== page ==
June 04, 2020
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Mainers helping one another ensures we’ll get through the coronavirus pandemic

Robert F. Bukaty | AP
Robert F. Bukaty | AP
Bottles of hand sanitizer are made available for lawmakers outside the House Chamber at the State House, Tuesday, March 17, 2020, in Augusta, Maine. The Maine Legislature convened to consider coronavirus-related legislation and a budget bill.

On March 12, Maine reported its first case of COVID-19. Overnight, Mainers sprung into action. Neighbors are organizing trips to the grocery store for their elderly neighbors. Maine’s distilleries have begun manufacturing hand sanitizer. Maine sewing and manufacturing companies have switched gears to make personal protective equipment to keep health care workers safe.

As we confront this public health crisis, it’s important to remember that not only are we all in this together, but we will get through this together. Already, everyone in Maine is doing their part to keep people safe.

In the Legislature, we decided to temporarily suspend our work on March 17 in the interest of public health and safety. As presiding officers, we believed it was our responsibility to do everything we could to protect the health and well-being of all Mainers and limit the strain on our first responders, health care professionals and hospitals.

Before we adjourned, we passed critical emergency legislation to help Mainers through this COVID-19 crisis. Through a rapid, bipartisan response, we were able to pass laws that will help Mainers take care of themselves and their families and ensure they avoid spreading illness without the fear of losing a paycheck.

In our final day of session, we passed measures to temporarily expand unemployment insurance benefits, to establish a consumer loan guarantee program to help eligible Mainers access low- or no-interest loans and to authorize the governor to prohibit utilities from terminating residential electric and water service during this period.

Maine lawmakers also empowered the state Department of Education to waive certain school-day requirements and continue with school meal programs for hungry students. To directly combat the public health crisis, we invested in both public health nursing and the Maine Center for Disease Control, while putting $11 million in a fund to respond to COVID-19. We made major shifts in health care delivery, by expanding access to both telehealth and physicians assistants. And to prevent at least one headache, we ended surprise billing in emergency situations.

Throughout all of this, our priority was making sure Mainers were taken care of during this crisis.

Although the legislative session has adjourned, our work as lawmakers is not done. All of us are working behind the scenes to answer questions, help constituents get the support they need, share critical information and highlight resources. We’ve heard from small business owners, health care professionals, parents and workers who need help adjusting to this new normal.

Maine workers and small businesses have been hit hard by the COVID-19 pandemic. All across the state small businesses that rely on face-to-face customer interaction have suffered tremendously. While many customers have remained loyal, embracing curbside pickup and delivery, there’s still a lot of economic uncertainty. In fact, many of our small business owners have been forced to lay off valuable members of their staff, and are uncertain what the future holds.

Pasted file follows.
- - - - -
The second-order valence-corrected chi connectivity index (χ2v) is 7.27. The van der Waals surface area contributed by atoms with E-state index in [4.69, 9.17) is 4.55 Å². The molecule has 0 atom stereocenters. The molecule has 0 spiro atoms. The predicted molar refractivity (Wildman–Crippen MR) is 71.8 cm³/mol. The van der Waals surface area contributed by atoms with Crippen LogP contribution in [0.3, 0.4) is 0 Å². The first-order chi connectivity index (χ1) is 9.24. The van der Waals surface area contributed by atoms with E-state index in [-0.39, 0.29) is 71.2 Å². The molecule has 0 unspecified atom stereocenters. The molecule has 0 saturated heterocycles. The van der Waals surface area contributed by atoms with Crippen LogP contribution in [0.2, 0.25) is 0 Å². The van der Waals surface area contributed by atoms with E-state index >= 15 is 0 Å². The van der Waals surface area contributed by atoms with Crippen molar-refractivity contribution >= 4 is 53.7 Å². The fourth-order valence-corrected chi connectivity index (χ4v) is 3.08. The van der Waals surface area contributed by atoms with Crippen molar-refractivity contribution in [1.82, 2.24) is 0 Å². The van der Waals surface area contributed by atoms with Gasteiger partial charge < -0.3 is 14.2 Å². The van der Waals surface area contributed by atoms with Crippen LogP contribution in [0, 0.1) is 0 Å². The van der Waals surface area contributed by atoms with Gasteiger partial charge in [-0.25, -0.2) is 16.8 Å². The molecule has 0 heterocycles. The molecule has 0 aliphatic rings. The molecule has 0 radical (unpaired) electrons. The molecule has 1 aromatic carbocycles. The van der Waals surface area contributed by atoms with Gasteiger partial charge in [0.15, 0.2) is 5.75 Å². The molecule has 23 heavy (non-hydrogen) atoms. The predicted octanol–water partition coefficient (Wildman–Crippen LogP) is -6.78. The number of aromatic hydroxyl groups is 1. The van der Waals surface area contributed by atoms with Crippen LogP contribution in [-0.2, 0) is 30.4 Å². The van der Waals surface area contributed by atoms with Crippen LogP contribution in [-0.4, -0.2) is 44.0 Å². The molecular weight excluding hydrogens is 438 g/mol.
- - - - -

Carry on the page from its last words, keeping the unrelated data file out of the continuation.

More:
Fortunately, there are a number of resources available. The US Small Business Administration is offering Economic Injury Disaster Loans. Businesses can check eligibility and apply online. As part of our efforts to make unemployment insurance benefits more accessible, employers can use a Maine Department of Labor program called Workshare to make sure their employees get partial unemployment benefits if their hours are reduced. Plus, we’ve made more consumer loans available at low-to-no interest with the help of Maine lenders.

For Maine workers who have been laid off, Maine has expanded our program to cover temporary unemployment and a number of COVID-19-specific situations. After hearing from constituents, we urged the federal government to expand unemployment to include self-proprietors and self-employed Mainers, which they did in the CARES Act. If you are interested in filing for unemployment, go to www.maine.gov/unemployment.

With so many people filing for unemployment, the best way to apply for benefits is through the website. If you aren’t usually eligible for unemployment but qualify under the latest federal changes, please wait to file. We are still waiting for guidance from the federal government. Benefits are retroactive.

Mainers will always be there for each other, and we will always find a way to get through a crisis together. We’re resourceful and resilient.

We’ve got grit. Just look at our farmers, fishermen and small business owners. Instead of letting this virus run them out of business, they’re creating new ways to distribute their goods and services.

We care deeply about our neighbors. Maine people are rushing Maine Helps to find out where and how they can volunteer. Doctors and nurses are coming out of retirement to help our hospital and clinics address patient needs.

Put simply, every one of us is finding a way to help someone else. As Mainers, it’s just what we do.

Sara Gideon is the speaker of the Maine House of Representatives. Troy Jackson is the president of the Maine Senate.


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